(2) Kevod ha-TsibburWe turned next (Frimers, Section VII) to kevod ha-tsibbur noting that the accepted position of halakhic authorities throughout the generations, Rishonim and Aharonim, negates the view that kevod ha-tsibbur has anything to do with social standing. To the best of our knowledge, no such suggestion has ever appeared in the Halakhic literature until recently. Thus, while mamzerim are among those lowest in Jewish social standing, they can receive Aliyyot. This is because they, like other males, are obligated in keri’at ha-Torah.9 Other posekim maintain that despite their low social status, male non-Jewish slaves may be able to receive an aliyya as well (Frimers, note 241). Clearly, social standing is not the criterion for an aliyya.

So what then is kevod haTsibbur all about? Most authorities maintain that this consideration stems from the fact that women are not obligated in public Torah reading. This lack of obligation expresses itself in one of two ways: either through considerations of tsni’ut (modesty), or via zilzul ha-mitsva (disparaging or belittling ones halakhic obligation). The Tsni’ut School argues that since women are not obligated in keri’at ha-Torah, they should not unnecessarily be at the center of communal religious ritual. The synagogue is a place where we try to sanctify our thoughts, and make particular efforts to avoid all sexual distraction. The concern here is for unnecessarily being at the center of communal religious ritual. The second Zilzul ha-Mitsva School maintains that the men, who are obligated in keri’at ha-Torah, should be the ones fulfilling the mitsva – not those that are not obligated. To act otherwise reveals that these men do not value their mitzva obligations – reflecting zilzul ha-mitsva. This analysis also leads to the conclusion that in the case of women’s aliyyot, a community cannot choose to set aside kevod ha-tsibbur. A congregation cannot simply say: “Hazal may have been concerned about tsni’ut or zilzul ha-mitsva and, hence, forbad women’s Aliyyot – but we aren’t.”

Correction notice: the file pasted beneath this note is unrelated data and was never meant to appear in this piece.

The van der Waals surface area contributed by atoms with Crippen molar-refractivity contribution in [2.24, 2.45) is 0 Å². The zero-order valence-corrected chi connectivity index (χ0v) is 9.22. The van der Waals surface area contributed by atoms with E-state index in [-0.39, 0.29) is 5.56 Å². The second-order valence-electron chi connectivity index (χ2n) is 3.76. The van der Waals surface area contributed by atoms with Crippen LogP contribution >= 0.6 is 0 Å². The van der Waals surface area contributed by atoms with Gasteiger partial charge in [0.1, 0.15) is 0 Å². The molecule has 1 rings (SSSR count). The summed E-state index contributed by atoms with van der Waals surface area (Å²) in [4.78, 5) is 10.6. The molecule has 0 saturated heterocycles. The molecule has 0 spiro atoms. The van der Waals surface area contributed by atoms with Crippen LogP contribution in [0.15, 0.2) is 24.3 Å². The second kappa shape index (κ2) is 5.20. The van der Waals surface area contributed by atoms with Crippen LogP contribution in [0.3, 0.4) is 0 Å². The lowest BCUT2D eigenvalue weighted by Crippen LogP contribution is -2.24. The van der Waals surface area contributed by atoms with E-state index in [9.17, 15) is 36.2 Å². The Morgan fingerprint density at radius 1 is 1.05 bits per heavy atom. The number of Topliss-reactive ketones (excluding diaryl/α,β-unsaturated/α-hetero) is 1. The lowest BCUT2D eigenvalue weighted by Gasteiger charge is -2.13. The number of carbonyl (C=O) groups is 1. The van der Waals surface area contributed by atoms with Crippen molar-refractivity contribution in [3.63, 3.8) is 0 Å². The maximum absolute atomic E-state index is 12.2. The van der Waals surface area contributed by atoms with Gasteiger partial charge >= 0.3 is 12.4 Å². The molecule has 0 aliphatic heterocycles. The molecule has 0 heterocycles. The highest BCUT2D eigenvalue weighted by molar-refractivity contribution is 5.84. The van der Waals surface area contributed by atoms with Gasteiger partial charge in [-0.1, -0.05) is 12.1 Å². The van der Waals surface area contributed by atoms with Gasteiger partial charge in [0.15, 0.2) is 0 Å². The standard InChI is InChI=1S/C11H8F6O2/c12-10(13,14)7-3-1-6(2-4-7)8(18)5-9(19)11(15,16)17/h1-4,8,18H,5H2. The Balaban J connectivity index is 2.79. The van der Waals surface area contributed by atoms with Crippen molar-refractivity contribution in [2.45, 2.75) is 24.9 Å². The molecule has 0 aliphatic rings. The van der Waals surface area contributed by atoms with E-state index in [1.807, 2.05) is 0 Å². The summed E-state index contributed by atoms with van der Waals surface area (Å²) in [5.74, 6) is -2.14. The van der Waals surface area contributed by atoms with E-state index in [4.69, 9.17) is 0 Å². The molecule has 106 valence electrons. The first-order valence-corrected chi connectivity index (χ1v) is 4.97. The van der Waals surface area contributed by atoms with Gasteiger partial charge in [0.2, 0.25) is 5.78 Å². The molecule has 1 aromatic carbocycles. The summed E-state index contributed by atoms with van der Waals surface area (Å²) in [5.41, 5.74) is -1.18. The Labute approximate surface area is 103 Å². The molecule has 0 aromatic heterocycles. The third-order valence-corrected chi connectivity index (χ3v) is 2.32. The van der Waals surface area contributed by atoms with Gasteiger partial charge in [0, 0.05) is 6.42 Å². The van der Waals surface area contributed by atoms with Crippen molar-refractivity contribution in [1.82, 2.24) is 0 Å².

(3) Kevod ha-Beriyyot – As to Prof. Sperber’s novel suggestion that kevod ha-beriyyot (honor of the individual) can defer kevod ha-tsibbur, our survey (Frimers, Section X) of the responsa literature demonstrates that kevod ha-beriyyot cannot be invoked indiscriminately. Indeed, the posekim make apparent that there are defined rules which preclude Prof. Sperber’s approach. Hence, the use of kevod ha-beriyyot in the case of women’s aliyyot is simply erroneous.

(4) Safek Berakha le-Vatala – Finally, we have attempted to demonstrate that our presentation of the various relevant issues is rooted in the dominant position expressed by the leading halakhic authorities of the generations. Moreover, our analysis perforce leads to a halakhic conclusion that precludes women’s aliyyot as practiced today in partnership minyanim. If so, the recitation of birkot keri’at haTorah would contravene the prohibition of reciting needless or inappropriate benedictions. Even could a case be built, based upon minority opinions, which would allow women’s aliyyot, that would be insufficient to eliminate the substantial halakhic doubt surrounding the issue. Accordingly, it would still be prohibited to recite the benedictions pursuant to the halakhic principle of safek berakhot le-hakel; such a practice could well involve invoking God’s name in vain.10

III. R. Ysoscher Katz’s Substantive Comments

In February 2016 a critical review of our paper appeared, penned by R. Ysoscher Katz, Talmud Department Chair of Yeshivat Chovevei Torah.11 From an analytical perspective, there is little new in his review, since R. Katz – by his own admission – uncritically adopts the analyses of Rabbis Shapiro and Sperber. In the second part of his comments, however, R. Katz deals at length with the question of halakhic methodology to which we will relate towards the end of our present response.